Biden Drops Another $1B On ‘Green’ Bus Program Inspector General Warned Wasn’t Feasible

The Biden administration is dispersing nearly another billion dollars in federal grants for school districts nationwide to decarbonize their bus fleets, despite recent inspector general findings casting doubt on the program.

The Environmental Protection Agency (EPA), in a joint announcement with the White House, said it had selected 67 applicants to receive approximately $965 million to purchase electric and low-emission school buses. [emphasis, links added]

The funding means the agency has now awarded nearly $2 billion for thousands of new buses across hundreds of school districts under its Clean School Bus Program, which was created in late 2021. …snip…

The grants unveiled Monday will help selected applicants purchase more than 2,700 electric or low-emissions school buses in 280 school districts serving more than seven million students across 37 states, according to EPA.

Those awards come a year after the EPA awarded more than $875 million to 2022 applicants under the program, funding the replacement of 2,366 buses at 372 school districts.

The Clean School Bus Program was created under the Infrastructure Investment and Jobs Act, which President Biden signed into law in November 2021.

The legislation provides a total of $5 billion in federal grants through 2026 to replace existing diesel-powered school buses nationwide.

The agency has projected the program will fund thousands of new electric school buses. [For the most common school buses, electric options range from $320,000 to $440,000, while diesel versions cost about $100,000. That does not include charging infrastructure costs.] …snip…

However, the EPA Office of Inspector General in late December published the findings of an audit that determined that the Clean School Bus Program was largely dependent on utility companies’ ability to increase power supplies.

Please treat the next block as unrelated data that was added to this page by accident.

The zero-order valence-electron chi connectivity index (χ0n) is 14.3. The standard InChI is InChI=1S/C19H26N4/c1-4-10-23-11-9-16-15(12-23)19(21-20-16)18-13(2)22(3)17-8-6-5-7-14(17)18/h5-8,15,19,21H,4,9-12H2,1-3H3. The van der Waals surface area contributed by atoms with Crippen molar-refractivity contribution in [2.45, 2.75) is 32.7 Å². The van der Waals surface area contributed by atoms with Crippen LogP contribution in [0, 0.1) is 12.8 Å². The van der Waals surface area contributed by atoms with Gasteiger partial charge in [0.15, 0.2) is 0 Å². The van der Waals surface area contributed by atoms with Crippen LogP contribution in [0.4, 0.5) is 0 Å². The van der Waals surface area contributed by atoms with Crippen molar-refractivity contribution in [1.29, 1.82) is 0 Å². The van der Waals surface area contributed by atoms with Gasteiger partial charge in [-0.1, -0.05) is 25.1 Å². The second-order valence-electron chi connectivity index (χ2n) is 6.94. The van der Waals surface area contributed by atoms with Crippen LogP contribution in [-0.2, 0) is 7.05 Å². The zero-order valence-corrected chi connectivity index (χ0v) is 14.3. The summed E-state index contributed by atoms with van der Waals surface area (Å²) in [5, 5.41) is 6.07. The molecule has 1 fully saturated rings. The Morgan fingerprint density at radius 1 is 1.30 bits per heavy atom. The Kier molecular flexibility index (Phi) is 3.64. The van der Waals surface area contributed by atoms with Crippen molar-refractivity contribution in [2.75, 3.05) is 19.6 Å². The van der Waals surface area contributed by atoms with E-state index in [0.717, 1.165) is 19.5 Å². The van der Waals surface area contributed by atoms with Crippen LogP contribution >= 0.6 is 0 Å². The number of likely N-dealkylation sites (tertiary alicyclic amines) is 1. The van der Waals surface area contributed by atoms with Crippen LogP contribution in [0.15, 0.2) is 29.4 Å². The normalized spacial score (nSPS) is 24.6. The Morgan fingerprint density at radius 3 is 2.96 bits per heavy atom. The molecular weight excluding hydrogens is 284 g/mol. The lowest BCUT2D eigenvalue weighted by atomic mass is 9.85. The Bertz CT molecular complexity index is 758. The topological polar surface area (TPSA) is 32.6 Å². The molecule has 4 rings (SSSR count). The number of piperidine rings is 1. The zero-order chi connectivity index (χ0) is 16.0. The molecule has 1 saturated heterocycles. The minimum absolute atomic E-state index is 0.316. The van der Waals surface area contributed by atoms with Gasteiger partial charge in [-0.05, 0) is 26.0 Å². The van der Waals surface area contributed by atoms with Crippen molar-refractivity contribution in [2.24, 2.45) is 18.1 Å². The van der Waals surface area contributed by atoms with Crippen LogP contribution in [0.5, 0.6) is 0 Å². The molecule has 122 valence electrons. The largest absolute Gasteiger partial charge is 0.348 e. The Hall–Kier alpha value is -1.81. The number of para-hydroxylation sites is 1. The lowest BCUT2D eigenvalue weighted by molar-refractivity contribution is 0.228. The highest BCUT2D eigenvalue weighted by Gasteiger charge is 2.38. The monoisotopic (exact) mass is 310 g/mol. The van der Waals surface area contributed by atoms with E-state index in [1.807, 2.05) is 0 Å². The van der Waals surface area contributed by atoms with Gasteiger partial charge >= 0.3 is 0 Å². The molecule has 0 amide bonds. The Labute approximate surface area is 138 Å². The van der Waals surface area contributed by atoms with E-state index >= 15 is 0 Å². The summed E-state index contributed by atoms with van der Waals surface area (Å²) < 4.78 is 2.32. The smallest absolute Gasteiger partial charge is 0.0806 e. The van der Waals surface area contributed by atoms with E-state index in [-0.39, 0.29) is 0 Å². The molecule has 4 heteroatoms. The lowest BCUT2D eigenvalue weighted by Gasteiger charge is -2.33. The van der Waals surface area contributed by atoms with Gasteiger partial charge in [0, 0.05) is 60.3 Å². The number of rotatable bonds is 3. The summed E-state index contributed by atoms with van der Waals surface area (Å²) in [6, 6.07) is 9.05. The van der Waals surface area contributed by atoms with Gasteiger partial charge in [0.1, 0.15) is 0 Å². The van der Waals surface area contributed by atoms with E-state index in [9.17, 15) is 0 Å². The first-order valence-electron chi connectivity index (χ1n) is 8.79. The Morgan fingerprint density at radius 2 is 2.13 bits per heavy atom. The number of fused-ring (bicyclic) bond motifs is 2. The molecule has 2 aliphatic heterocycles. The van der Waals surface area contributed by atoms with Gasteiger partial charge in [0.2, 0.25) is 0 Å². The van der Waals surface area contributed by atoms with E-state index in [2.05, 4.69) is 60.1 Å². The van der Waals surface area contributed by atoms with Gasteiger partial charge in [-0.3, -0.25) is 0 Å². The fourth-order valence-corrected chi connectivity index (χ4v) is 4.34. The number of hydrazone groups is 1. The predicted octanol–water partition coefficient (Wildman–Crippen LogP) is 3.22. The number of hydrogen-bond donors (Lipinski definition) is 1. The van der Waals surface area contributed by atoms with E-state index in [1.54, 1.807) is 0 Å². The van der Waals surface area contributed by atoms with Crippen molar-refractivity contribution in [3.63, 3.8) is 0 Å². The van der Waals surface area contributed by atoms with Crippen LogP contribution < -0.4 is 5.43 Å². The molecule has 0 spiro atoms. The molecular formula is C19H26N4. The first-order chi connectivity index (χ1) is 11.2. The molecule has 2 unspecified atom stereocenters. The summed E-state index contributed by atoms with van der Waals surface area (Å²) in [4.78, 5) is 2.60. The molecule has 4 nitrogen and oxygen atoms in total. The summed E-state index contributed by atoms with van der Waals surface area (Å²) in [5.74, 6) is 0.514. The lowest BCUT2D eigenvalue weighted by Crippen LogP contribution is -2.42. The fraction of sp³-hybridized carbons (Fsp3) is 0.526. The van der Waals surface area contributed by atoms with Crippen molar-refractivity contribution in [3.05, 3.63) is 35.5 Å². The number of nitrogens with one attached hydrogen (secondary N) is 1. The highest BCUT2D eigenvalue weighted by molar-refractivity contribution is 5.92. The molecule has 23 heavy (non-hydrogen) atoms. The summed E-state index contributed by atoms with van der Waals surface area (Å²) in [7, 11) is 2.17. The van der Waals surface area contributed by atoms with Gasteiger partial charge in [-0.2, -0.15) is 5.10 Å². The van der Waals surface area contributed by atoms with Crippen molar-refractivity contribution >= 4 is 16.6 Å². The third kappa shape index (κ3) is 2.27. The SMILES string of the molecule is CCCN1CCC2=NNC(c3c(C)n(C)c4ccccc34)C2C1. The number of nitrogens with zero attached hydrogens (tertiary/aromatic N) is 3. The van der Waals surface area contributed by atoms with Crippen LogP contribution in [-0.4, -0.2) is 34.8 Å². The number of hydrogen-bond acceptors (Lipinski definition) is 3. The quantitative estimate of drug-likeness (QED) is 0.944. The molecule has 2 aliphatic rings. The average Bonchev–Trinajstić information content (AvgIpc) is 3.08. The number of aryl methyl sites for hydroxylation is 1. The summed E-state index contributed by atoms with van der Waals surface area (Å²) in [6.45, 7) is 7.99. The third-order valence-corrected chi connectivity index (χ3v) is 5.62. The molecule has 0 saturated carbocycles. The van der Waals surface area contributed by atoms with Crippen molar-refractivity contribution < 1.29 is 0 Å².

Further, the program may also face significant delays, according to the inspector general, without the construction of additional charging stations.

Entities interviewed by the inspector general’s office specifically expressed concern about the ability of utility providers to bring power lines and transformers to school districts with electric buses.

While some power providers have experience with electric bus infrastructure, they said they had never built such infrastructure at scale.

Establishing charging stations and connecting them to the regional power grid could take as much as two years, according to the report.

Additionally, bus charging stations that are expected to support more than 25 buses in larger school districts face other challenges since they require different technology.

“The Agency may be unable to effectively achieve program goals unless it can ensure that school districts will be able to establish the infrastructure necessary to support clean bus and charging purchases,” the EPA inspector general concluded.

“There could be delays in utilities constructing the needed charging stations to make the buses fully operational in a timely manner.

“While early coordination with utilities is not a requirement, it could prevent the Agency from achieving its objective to remove older diesel buses and replace them with clean buses,” the report continued.

“The increased demand on manufacturers and utility companies may impact the timeliness of replacing diesel buses and ultimately may delay program health and environmental benefits.”

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